Welcome to October's Jump-Start your Financial Plan with NAPFA Q&A! We'll get underway at 1:00 p.m. EST, so get those questions ready!
Thank you for joining us for another installment of Jump-Start Your Financial Plan with NAPFA. Today we have Lea Ann Knight, Therese Govern, Tim Voegele, Jamie Milne, Delia Fernandez and Anna Sergunina on hand to take your questions.
Let's dive right in. Here's our first question:
Hi Nashville. That's really an apples and oranges comparison. Paying off a mortgage nets you a guaranteed, fixed rate of return -- the mortgage rate. Investing in the stock market has the potential for higher returns, for sure, but with very little certainty. Apple/orange. The right answer for you depends on your stage of life, your attitude towards debt, your time horizon for spending from your nest egg. etc.
Nashville, I also would need to know about your life situations before giving a thoughtful answer. Stage of life, other debt, other investments, goals,etc. Can you tell us more?
Therese has good points, the answer is it depends. But do favor having a mortgage in most stages of life -- not that many of my retired clients do, but some do. Current interest rates are cheap and assuming some inflation will be paid back in inflated dollars. If by chance you do not have other investments, I certainly favor investing versus having the house paid. It's hard to sell a bedroom when you need money.
Looks like Nashville may have stepped away. Let's start another in the meantime:
Ah. There you are Nashville :)
10% of your pay into TSP is great. Also remember you have an option to contribute to Roth TSP.
I would suggest you consider Lifestyle funds (which are diversified
as compared to just picking certain stocks.)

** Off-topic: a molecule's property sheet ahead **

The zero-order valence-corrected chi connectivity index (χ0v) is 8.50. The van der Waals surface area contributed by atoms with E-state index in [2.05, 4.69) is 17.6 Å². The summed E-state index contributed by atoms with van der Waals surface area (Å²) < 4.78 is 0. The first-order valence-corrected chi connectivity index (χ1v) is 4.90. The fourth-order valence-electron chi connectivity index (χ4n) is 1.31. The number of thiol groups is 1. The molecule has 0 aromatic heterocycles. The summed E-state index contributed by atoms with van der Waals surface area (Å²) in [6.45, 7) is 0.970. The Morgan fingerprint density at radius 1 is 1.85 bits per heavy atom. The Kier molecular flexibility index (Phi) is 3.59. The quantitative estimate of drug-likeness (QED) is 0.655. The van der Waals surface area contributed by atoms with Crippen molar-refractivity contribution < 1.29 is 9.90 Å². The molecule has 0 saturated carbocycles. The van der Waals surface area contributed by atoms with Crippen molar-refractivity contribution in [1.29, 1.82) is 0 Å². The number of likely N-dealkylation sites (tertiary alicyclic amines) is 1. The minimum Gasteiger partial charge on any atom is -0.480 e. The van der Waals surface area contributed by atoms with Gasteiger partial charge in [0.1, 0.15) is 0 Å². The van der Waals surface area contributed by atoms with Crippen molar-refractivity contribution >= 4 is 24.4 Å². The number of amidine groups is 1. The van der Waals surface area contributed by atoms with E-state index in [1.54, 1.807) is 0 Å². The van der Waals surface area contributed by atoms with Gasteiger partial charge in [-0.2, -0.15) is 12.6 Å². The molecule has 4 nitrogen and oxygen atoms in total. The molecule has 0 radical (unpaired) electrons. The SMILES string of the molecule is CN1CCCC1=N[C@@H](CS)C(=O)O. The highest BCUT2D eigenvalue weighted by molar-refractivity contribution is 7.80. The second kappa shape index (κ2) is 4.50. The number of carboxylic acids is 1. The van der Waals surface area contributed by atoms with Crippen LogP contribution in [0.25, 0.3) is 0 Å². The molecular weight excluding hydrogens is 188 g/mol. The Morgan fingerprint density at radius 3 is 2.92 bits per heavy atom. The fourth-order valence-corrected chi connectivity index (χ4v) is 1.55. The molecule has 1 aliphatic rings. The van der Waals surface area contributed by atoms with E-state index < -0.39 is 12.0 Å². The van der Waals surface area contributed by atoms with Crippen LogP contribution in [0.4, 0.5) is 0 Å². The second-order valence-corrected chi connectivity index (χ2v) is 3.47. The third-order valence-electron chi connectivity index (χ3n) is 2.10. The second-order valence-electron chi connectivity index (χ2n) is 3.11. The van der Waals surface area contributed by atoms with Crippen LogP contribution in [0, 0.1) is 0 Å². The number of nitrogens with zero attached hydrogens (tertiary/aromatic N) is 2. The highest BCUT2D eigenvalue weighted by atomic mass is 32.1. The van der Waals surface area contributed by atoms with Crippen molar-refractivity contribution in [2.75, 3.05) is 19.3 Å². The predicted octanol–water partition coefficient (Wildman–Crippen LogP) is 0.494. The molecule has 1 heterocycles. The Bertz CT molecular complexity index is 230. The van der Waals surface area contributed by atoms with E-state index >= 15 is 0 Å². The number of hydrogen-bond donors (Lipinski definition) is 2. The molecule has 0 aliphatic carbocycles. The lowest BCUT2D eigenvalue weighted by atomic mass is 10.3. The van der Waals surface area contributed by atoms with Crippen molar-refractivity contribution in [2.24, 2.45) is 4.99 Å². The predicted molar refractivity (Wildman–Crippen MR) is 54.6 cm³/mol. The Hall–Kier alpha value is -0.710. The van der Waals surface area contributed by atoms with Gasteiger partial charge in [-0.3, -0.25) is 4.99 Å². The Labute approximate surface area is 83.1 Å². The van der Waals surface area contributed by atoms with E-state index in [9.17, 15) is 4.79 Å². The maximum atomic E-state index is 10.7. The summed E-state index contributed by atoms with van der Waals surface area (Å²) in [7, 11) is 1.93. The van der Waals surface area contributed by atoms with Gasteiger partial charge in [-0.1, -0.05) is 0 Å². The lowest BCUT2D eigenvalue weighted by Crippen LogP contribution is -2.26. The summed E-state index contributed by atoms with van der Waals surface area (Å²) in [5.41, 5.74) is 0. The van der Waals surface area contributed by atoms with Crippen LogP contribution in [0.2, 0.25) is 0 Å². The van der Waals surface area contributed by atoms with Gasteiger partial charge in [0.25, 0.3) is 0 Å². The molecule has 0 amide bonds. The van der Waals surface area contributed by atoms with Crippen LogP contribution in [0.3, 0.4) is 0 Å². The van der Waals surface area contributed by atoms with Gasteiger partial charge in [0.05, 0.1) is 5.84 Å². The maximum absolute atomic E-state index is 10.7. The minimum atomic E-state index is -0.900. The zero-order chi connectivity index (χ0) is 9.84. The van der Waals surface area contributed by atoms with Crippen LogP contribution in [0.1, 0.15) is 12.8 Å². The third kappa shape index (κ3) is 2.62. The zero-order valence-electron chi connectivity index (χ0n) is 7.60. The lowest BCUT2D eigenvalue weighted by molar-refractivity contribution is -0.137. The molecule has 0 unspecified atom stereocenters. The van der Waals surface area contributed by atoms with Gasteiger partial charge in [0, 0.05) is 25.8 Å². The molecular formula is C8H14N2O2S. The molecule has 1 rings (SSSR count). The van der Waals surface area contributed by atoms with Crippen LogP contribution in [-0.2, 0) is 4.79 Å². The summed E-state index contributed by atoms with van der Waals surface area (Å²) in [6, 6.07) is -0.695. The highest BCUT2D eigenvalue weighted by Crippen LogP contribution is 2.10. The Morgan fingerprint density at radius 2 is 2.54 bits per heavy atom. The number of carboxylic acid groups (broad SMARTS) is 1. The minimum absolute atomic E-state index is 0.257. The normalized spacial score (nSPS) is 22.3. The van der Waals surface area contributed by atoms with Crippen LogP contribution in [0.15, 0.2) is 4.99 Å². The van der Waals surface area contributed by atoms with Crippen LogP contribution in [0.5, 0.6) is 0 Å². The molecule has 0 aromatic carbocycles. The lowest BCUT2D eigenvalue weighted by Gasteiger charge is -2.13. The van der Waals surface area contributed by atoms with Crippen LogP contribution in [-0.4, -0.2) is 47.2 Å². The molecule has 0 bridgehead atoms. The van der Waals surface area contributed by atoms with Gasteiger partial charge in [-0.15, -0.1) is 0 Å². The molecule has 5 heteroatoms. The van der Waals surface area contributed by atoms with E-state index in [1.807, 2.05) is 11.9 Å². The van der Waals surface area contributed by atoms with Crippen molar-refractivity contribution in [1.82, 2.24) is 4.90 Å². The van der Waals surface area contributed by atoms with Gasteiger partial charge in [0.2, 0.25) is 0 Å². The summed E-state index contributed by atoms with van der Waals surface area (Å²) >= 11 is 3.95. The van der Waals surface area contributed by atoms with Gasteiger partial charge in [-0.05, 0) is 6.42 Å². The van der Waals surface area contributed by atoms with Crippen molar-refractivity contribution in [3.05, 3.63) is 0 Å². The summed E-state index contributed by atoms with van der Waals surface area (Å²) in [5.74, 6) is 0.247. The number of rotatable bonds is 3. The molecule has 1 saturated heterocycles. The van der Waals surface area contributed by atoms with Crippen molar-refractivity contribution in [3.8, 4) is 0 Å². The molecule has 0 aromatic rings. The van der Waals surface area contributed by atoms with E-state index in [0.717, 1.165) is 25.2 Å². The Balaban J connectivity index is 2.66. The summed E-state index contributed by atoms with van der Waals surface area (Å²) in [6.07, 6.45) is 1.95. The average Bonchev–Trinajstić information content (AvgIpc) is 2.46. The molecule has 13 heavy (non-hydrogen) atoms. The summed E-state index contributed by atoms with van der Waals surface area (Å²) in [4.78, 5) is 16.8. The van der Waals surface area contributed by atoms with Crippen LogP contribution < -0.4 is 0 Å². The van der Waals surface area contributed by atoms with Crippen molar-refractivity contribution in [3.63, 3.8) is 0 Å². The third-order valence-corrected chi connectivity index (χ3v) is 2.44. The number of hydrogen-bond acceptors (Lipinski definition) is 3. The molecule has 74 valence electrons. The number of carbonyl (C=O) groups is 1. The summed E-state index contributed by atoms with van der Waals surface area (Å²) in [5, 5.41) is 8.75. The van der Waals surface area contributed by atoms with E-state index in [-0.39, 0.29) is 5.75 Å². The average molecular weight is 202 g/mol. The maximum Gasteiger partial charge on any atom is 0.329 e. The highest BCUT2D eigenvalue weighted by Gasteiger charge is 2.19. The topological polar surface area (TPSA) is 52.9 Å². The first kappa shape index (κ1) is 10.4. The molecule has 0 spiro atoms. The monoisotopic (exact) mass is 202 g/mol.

Thanks Nashville. So it boils down to 1) do you want to get a guaranteed return by paying off the mortgage and being debt free or 2) do you believe you can achieve a return on other investments in excess of the interest rate on your mortgage. I normally recommend that people try to become debt-free as early in life as possible since it relieves of the burden of paying someone else for the use of their money and open up other possibilities. Would still recommend you meet with a fee-only advisor to go over this in detail.
Hi Missmaryc, Great job, you are obviously are a saver. I think anyone can benefit from a planner so there is no need to have a certain amount of money, though look for those that charge hourly or may have a set/flat planning fee. I will not comment on the individual stocks you suggest, but your strategy seem okay. I like dividend stocks, but prefer to not focus all investing in dividend paying stocks (you are not with your TSP) and though it's fund to pick winners and losers for individual stocks, I like ETF or Mutual funds. Dividend reinvesting is great.
Hi Miss Mary. You're doing great saving 10% of your pay! Don't look back, look forward. At this point in your life, saving year-in year-out is the most important thing you can do for your long term financial health. You may have to ratchet up that savings rate over time, but 10% is a great start (especially if your employer is also saving for you). I do like Roth IRAs for people your age, and I think investing in stocks in a Roth makes sense (putting your highest earning asset in the best tax-deferred vehicle). Like Anna, though, I would recommend a diversified basket of stocks.
Here's a question from Rich:
JBer, Jdm, Dennis and Donna, you guys are on deck!
Rich from Utah, Do you know what the pension will pay you in Feb 2014?